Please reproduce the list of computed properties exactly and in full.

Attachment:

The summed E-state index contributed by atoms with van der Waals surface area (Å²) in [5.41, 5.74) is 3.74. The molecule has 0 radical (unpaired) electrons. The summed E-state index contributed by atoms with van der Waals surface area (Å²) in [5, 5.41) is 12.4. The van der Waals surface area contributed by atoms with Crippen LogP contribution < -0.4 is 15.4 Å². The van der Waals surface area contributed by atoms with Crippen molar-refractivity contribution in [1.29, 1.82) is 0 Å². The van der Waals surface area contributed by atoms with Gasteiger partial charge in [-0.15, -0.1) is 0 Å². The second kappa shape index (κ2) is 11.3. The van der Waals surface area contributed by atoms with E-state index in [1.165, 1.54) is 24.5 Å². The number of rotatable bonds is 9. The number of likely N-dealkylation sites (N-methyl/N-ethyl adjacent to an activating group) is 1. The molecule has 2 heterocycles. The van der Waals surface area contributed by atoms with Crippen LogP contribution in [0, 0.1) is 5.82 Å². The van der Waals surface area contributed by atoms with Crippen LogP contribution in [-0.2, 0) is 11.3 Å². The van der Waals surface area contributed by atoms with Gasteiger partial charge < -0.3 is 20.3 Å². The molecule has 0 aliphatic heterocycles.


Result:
The summed E-state index contributed by atoms with van der Waals surface area (Å²) in [5.41, 5.74) is 3.74. The molecule has 0 radical (unpaired) electrons. The summed E-state index contributed by atoms with van der Waals surface area (Å²) in [5, 5.41) is 12.4. The van der Waals surface area contributed by atoms with Crippen LogP contribution < -0.4 is 15.4 Å². The van der Waals surface area contributed by atoms with Crippen molar-refractivity contribution in [1.29, 1.82) is 0 Å². The van der Waals surface area contributed by atoms with Gasteiger partial charge in [-0.15, -0.1) is 0 Å². The second kappa shape index (κ2) is 11.3. The van der Waals surface area contributed by atoms with E-state index in [1.165, 1.54) is 24.5 Å². The number of rotatable bonds is 9. The number of likely N-dealkylation sites (N-methyl/N-ethyl adjacent to an activating group) is 1. The molecule has 2 heterocycles. The van der Waals surface area contributed by atoms with Crippen LogP contribution in [0, 0.1) is 5.82 Å². The van der Waals surface area contributed by atoms with Crippen LogP contribution in [-0.2, 0) is 11.3 Å². The van der Waals surface area contributed by atoms with Gasteiger partial charge < -0.3 is 20.3 Å². The molecule has 0 aliphatic heterocycles.